Concerned Community Members Find Endangered Greater Gliders, and Vulnerable Yellow-bellied Gliders in the Mogo State Forest

Since the logging operation commenced, volunteer members of the community have been surveying the Mogo Forest, searching for fauna that would be adversely affected by the logging activities. They were also noting the presence of habitat and feed trees. The volunteers included members of Coastwatchers, Wires, and the National Parks Association of NSW.

Yellow Bellied Glider

They found the presence of the Greater Glider (Petauroides volans) – Endangered in NSW, and the Yellow-bellied Glider (Petaurus australis) – Vulnerable in NSW, in the Mogo State Forest, in the area being logged.

They also found wombat burrows. It is critical that logging contractors are aware of the presence of wombats and their burrows to avoid heavy machinery crushing the animals.

The Yellow-bellied glider feeds off the sap of specific trees and a Yellow-bellied Glider family requires a minimum feeding range of about 50 ha. Feed trees were found and the unique screech of this species was heard during the survey of the Mogo Forest.

Greater Glider

By contrast Greater Gliders, two of which were spotted, are leaf eating nocturnal forest dwelling animals.

Professor Lindenmayer describes Greater Gliders as flying koalas. The Greater Glider feeds exclusively on eucalypt leaves and buds and they occupy a relatively small home range of 1-3 ha. When disturbed by logging they rarely disperse to safety, and die in the remnants of their home range.

Both these gliding possum species are dependent on hollow trees, as the hollows provide the protection for their very survival. Without tree hollows they die. Tree hollows suitable for their survival generally only occur in trees more than a 100 years old, and these exist in the Mogo Forest.

Unfortunately, one of the characteristics of logged forests is the complete absence of the large old trees with multiple tree hollows. In blunt terms this means when the Forestry Corporation logs an area, they destroy the old habitat trees driving the Greater Glider and Yellow-bellied Glider to extinction.

So not only is NSW Forestry over logging, they are also converting the remaining forests into defacto plantations. Professor Lindenmayer describes the process as ‘Stand Simplification’.

The Forestry Corporation is required to undertake a pre logging survey of fauna and other matters.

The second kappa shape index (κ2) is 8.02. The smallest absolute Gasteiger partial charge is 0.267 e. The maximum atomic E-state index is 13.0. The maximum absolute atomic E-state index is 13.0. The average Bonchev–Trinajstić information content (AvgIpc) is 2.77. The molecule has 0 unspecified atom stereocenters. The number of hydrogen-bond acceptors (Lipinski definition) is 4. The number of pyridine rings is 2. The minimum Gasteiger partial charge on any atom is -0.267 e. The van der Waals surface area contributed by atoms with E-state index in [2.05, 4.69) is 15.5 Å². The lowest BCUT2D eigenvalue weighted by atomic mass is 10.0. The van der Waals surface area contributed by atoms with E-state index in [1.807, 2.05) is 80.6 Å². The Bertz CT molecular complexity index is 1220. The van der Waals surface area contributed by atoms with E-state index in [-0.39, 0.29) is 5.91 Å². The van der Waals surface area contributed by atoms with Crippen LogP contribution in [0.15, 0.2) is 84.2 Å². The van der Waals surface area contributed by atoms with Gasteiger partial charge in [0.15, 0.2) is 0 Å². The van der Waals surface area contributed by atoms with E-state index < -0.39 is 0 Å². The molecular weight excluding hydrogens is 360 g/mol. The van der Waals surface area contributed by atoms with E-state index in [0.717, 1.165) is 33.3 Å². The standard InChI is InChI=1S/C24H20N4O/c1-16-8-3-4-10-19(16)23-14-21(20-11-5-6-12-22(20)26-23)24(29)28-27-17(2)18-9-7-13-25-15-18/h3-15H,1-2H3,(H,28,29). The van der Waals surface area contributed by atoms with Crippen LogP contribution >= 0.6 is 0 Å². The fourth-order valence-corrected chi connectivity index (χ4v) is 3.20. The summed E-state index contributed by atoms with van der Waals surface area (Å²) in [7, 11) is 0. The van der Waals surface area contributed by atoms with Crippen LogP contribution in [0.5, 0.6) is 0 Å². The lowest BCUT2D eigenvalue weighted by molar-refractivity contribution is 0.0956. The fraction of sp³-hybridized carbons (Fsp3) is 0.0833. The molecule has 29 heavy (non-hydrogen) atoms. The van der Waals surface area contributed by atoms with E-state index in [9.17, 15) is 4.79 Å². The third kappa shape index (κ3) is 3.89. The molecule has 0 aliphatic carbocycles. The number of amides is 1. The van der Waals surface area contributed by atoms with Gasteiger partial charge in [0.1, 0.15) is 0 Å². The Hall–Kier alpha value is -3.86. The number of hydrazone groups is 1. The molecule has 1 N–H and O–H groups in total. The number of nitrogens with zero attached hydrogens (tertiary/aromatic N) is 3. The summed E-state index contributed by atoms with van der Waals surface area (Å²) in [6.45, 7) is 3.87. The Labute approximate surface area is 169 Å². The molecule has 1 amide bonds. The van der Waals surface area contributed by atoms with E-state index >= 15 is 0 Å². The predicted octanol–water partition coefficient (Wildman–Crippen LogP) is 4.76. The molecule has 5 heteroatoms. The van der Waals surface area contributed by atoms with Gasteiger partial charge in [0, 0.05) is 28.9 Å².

In the case of the Mogo Forest, they undertook a “Claytons” Pre Logging Survey to detect the presence of threatened species. The survey, of 400 ha, was limited to a total of 18 hours because of budget constraints. In addition, because of Occupational Health and Safety Requirements, Forestry staff were not permitted to enter the deeper parts of the forest for nocturnal surveillance, the very time and place where these animals live. This makes a complete mockery of Forestry administration and procedures.

Coastwatchers understands that to cut costs further within the Forestry Corporation, it has been proposed that these pre-logging surveys be discontinued totally.

In addition to the detection of the gliders, the Mogo State Forest provides the habitat for other nationally listed endangered species, which have previously been recorded. They include the Glossy Black Cockatoos, Swift Parrots, and Spotted Tail Quolls. Further, NSW State listed species recorded include the Masked Owl, Powerful Owl, Sooty Owls and the Brush Tailed Phascogale.

On the one hand the NSW Government has a policy through the Office of Environment and Heritage to protect flora and fauna, especially endangered and vulnerable species, while another part of the same government, the Forestry Corporation of NSW, is hell bent on facilitating the destruction of the very same species.

What is it about this NSW Government, that they feel so compelled to destroy the environmental fabric of this State? The system is clearly broken, when the Forestry Corporation is incapable of acting diligently, professionally and meeting its statutory obligations.

It is critical that the NSW Government cease destroying the environmental values the community places so highly on its State Forests, and confine logging to plantation timbers. That, together with Carbon Credits, would turn Forestry into a profit making enterprise earning the State and community dollars, instead of broken basket case business losing millions.

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